2010-09-27 "Fox News 2012? Nearly All Potential GOP Presidential Candidates On FNC Payroll"
Politico reports on a new, complicated development for Fox News: nearly all of the major potential Republican candidates for the presidency are on the channel's payroll as commentators [http://www.politico.com/news/stories/0910/42745.html], raising questions about how Fox News can cover them as the 2012 campaign approaches.
The website notes that Rick Santorum, Mike Huckabee, Newt Gingrich and, of course, Sarah Palin have all expressed interest in a potential run for president. All four are paid political commentators for Fox News.
"With the exception of Mitt Romney, Fox now has deals with every major potential Republican presidential candidate not currently in elected office," Politico's Jonathan Martin and Keach Hagey write [http://www.politico.com/news/stories/0910/42745.html].
The situation is reportedly causing consternation both within and without Fox News. Sources inside the network told Politico they are growing increasingly agitated about having so many people who are still active in politics on their payroll [http://www.politico.com/news/stories/0910/42745.html]:
"Fox insiders, speaking anonymously about what is a sensitive topic for a network worried about outside perception, said no word has been conveyed from the corporate brass to reporters about how to treat what are, for now at least, their colleagues."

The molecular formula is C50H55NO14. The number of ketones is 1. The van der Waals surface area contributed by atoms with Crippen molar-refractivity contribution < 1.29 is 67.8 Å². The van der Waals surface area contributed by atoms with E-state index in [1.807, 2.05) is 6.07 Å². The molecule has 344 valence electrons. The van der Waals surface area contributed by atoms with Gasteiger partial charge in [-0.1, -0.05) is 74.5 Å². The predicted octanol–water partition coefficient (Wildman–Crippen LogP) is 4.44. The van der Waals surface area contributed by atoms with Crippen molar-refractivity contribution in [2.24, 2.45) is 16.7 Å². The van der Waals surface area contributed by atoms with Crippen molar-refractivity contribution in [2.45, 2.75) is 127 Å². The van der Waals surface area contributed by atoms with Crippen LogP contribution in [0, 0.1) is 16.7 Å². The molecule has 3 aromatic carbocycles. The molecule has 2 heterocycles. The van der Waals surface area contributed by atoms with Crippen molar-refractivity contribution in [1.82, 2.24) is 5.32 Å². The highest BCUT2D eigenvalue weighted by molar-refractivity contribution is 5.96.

People from other networks are also frustrated that, while major newsmakers such as Palin routinely appear on Fox News, the network's tight contractual strings mostly prevent its stable of Republican stars from being interviewed on any other channel, even C-SPAN. Of the four potential candidates, only Gingrich has appeared on another channel in all of 2010.
Fox News told Politico that, as soon as anyone actually declares their intention to run, they will be dropped from the channel's payroll [http://www.politico.com/news/stories/0910/42745.html]. But the lucrative nature of the arrangement might delay those announcements, the site says.
The network did run into this issue with Angela McGlowan, who returned to the network after her failed bid for a GOP nomination for congress in Mississippi [http://www.huffingtonpost.com/2010/07/29/angela-mcglowan-returns-t_n_662906.html]. She had been suspended from the network as she pursued the nomination.
Of course, Fox News isn't the only cable news network with a stable of potential candidates on its airwaves: Harold Ford's contract with NBC News was suspended as he considered a run for the Senate from New York [http://www.huffingtonpost.com/2010/02/12/harold-fords-nbc-contract_n_460798.html], and Chris Matthews has spoken openly about having weighed a run for Senate from Pennsylvania [http://www.huffingtonpost.com/2010/09/14/chris-matthews-asks-was-i_n_715861.html]. Joe Scarborough is also routinely discussed as a potential Republican presidential candidate at some point in the future [http://www.thedailybeast.com/blogs-and-stories/2009-06-08/joe-scarborough-can-save-the-gop/].
The New York Times' Brian Stelter examined this very phenomenon earlier this year [http://www.nytimes.com/2010/02/15/business/media/15candidate.html].
At the time, MSNBC President Phil Griffin explained his rule [http://www.huffingtonpost.com/2010/02/15/the-pundit-candidate-how_n_462532.html]: "If you're seriously examining a run for office, you can't host a show or be a general analyst."